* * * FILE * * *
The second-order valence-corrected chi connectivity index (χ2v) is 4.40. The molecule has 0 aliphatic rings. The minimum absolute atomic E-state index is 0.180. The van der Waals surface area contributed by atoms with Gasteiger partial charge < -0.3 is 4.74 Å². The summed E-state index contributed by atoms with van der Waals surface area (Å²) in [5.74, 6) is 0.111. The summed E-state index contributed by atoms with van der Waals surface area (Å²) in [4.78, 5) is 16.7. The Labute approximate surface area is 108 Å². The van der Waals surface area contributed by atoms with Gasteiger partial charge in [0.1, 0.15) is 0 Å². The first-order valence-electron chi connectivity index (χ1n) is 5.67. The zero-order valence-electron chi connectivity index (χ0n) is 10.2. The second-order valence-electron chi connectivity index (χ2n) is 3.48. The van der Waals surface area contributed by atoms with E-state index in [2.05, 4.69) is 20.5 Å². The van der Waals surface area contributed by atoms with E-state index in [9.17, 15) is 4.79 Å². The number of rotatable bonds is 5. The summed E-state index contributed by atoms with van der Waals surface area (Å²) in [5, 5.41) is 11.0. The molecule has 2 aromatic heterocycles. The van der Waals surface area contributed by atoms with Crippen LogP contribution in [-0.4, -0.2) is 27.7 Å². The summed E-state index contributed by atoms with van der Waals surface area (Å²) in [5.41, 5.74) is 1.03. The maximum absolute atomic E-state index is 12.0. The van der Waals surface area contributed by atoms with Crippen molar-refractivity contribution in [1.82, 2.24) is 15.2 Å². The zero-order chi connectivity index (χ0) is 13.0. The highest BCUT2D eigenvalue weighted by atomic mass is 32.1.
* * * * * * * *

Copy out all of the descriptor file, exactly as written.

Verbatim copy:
The second-order valence-corrected chi connectivity index (χ2v) is 4.40. The molecule has 0 aliphatic rings. The minimum absolute atomic E-state index is 0.180. The van der Waals surface area contributed by atoms with Gasteiger partial charge < -0.3 is 4.74 Å². The summed E-state index contributed by atoms with van der Waals surface area (Å²) in [5.74, 6) is 0.111. The summed E-state index contributed by atoms with van der Waals surface area (Å²) in [4.78, 5) is 16.7. The Labute approximate surface area is 108 Å². The van der Waals surface area contributed by atoms with Gasteiger partial charge in [0.1, 0.15) is 0 Å². The first-order valence-electron chi connectivity index (χ1n) is 5.67. The zero-order valence-electron chi connectivity index (χ0n) is 10.2. The second-order valence-electron chi connectivity index (χ2n) is 3.48. The van der Waals surface area contributed by atoms with E-state index in [2.05, 4.69) is 20.5 Å². The van der Waals surface area contributed by atoms with E-state index in [9.17, 15) is 4.79 Å². The number of rotatable bonds is 5. The summed E-state index contributed by atoms with van der Waals surface area (Å²) in [5, 5.41) is 11.0. The molecule has 2 aromatic heterocycles. The van der Waals surface area contributed by atoms with Crippen LogP contribution in [-0.4, -0.2) is 27.7 Å². The summed E-state index contributed by atoms with van der Waals surface area (Å²) in [5.41, 5.74) is 1.03. The maximum absolute atomic E-state index is 12.0. The van der Waals surface area contributed by atoms with Crippen molar-refractivity contribution in [1.82, 2.24) is 15.2 Å². The zero-order chi connectivity index (χ0) is 13.0. The highest BCUT2D eigenvalue weighted by atomic mass is 32.1.